I also have a spin-off for the character Vlad.
Night of the Box Jelly: An eco-horror (think Latinx Jaws) set in Portugal. A Latina scientist who studies venom after her brother died handling a rattlesnake in a religious ceremony is called to Portugal after sea life is being fished out of the water with strange wounds. Things turn scary when the same begins to happen to humans. Chemicals leaching from plastics have caused box jelly fish to become more toxic and aggressive. They are hiding and thriving in floating islands of garbage in open water. Even the predators of the sea are not safe.
La Llorona the generational curse: I use the folk tale of La Llorona to explore post natal depression. Alejandra doesn’t want to live anymore. The pressure of motherhood has left her devoid of life. But there is something darker at work, something evil that has been haunting her bloodline and other women for centuries. Can Alejandra defeat the generational curse in the form of La Llorona? What if what we know about the crying woman is all wrong. What if it is really a demon who preys on a mother’s love to devour children.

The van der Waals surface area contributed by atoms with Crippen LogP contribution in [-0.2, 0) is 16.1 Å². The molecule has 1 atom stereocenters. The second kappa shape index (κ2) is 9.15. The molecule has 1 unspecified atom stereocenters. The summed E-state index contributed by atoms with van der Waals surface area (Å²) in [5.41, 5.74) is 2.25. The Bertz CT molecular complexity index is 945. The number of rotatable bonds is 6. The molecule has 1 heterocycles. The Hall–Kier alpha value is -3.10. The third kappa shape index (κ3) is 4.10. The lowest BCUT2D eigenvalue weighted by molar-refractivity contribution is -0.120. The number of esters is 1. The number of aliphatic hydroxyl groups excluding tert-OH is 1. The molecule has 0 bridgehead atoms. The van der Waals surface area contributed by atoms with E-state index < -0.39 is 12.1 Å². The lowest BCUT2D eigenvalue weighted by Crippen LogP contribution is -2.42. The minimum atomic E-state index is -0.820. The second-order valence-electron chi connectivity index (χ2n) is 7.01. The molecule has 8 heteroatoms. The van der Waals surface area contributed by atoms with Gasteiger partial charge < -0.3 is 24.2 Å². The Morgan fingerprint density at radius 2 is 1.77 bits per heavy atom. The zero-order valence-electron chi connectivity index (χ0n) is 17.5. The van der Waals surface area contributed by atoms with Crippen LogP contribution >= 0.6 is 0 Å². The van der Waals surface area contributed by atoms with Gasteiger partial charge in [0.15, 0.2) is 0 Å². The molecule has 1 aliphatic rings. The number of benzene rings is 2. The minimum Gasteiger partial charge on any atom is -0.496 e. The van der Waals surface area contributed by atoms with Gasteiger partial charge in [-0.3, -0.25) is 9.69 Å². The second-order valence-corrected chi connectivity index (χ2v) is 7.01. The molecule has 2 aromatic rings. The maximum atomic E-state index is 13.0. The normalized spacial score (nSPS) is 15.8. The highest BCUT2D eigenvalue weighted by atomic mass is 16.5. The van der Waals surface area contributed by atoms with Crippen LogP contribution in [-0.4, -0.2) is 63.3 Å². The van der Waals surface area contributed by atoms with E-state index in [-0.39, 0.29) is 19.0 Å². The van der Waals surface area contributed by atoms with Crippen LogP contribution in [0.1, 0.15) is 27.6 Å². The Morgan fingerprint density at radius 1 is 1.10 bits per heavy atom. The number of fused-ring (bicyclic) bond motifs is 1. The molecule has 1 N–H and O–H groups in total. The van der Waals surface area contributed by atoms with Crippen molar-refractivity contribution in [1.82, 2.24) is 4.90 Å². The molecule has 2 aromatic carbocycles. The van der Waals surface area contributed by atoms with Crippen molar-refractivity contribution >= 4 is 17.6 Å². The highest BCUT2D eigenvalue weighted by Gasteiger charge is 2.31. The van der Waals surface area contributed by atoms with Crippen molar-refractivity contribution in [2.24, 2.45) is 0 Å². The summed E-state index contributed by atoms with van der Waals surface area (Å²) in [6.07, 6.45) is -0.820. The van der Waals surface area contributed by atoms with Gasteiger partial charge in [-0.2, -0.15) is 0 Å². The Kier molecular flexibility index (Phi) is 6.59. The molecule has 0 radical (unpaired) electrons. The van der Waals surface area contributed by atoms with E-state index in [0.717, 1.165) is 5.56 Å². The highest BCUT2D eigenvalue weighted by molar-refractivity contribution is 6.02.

Luchadora: A horror novel based on Mexican female wrestlers. The antagonist is a male wrestler who is really a creature from Aztec myth. He is undefeated and works for the local gang who refuse to give the female wrestlers a fair shake in the ring. Dora is a single mother willing to put her life on the line to defeat the gang and the masked wrestler.